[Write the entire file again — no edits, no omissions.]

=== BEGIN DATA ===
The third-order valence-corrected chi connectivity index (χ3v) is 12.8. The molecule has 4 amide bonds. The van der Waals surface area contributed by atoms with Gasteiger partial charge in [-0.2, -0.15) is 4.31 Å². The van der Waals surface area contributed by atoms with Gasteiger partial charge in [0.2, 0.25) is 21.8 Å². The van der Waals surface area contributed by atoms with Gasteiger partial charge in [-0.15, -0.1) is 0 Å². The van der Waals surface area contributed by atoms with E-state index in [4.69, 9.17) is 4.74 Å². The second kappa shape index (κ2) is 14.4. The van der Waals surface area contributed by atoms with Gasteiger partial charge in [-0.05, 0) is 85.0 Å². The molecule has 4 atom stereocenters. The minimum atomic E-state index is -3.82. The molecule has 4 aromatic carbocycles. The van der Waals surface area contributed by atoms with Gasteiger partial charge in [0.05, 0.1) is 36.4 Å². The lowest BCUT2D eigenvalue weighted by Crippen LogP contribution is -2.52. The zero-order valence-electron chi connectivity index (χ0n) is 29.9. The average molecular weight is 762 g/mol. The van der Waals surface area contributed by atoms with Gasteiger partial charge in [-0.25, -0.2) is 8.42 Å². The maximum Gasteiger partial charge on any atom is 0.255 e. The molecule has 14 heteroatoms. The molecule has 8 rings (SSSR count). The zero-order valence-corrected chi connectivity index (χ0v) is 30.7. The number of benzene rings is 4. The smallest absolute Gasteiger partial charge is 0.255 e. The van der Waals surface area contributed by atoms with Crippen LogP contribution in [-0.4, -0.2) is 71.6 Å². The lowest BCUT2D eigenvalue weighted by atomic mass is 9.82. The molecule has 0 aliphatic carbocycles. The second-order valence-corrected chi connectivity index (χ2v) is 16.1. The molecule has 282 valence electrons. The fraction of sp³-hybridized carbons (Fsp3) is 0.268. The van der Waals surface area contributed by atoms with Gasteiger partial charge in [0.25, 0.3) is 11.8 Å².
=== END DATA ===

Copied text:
The third-order valence-corrected chi connectivity index (χ3v) is 12.8. The molecule has 4 amide bonds. The van der Waals surface area contributed by atoms with Gasteiger partial charge in [-0.2, -0.15) is 4.31 Å². The van der Waals surface area contributed by atoms with Gasteiger partial charge in [0.2, 0.25) is 21.8 Å². The van der Waals surface area contributed by atoms with Gasteiger partial charge in [-0.15, -0.1) is 0 Å². The van der Waals surface area contributed by atoms with E-state index in [4.69, 9.17) is 4.74 Å². The second kappa shape index (κ2) is 14.4. The van der Waals surface area contributed by atoms with Gasteiger partial charge in [-0.05, 0) is 85.0 Å². The molecule has 4 atom stereocenters. The minimum atomic E-state index is -3.82. The molecule has 4 aromatic carbocycles. The van der Waals surface area contributed by atoms with Gasteiger partial charge in [0.05, 0.1) is 36.4 Å². The lowest BCUT2D eigenvalue weighted by Crippen LogP contribution is -2.52. The zero-order valence-electron chi connectivity index (χ0n) is 29.9. The average molecular weight is 762 g/mol. The van der Waals surface area contributed by atoms with Gasteiger partial charge in [-0.25, -0.2) is 8.42 Å². The maximum Gasteiger partial charge on any atom is 0.255 e. The molecule has 14 heteroatoms. The molecule has 8 rings (SSSR count). The zero-order valence-corrected chi connectivity index (χ0v) is 30.7. The number of benzene rings is 4. The smallest absolute Gasteiger partial charge is 0.255 e. The van der Waals surface area contributed by atoms with Crippen LogP contribution in [-0.4, -0.2) is 71.6 Å². The lowest BCUT2D eigenvalue weighted by atomic mass is 9.82. The molecule has 0 aliphatic carbocycles. The second-order valence-corrected chi connectivity index (χ2v) is 16.1. The molecule has 282 valence electrons. The fraction of sp³-hybridized carbons (Fsp3) is 0.268. The van der Waals surface area contributed by atoms with Gasteiger partial charge in [0.25, 0.3) is 11.8 Å².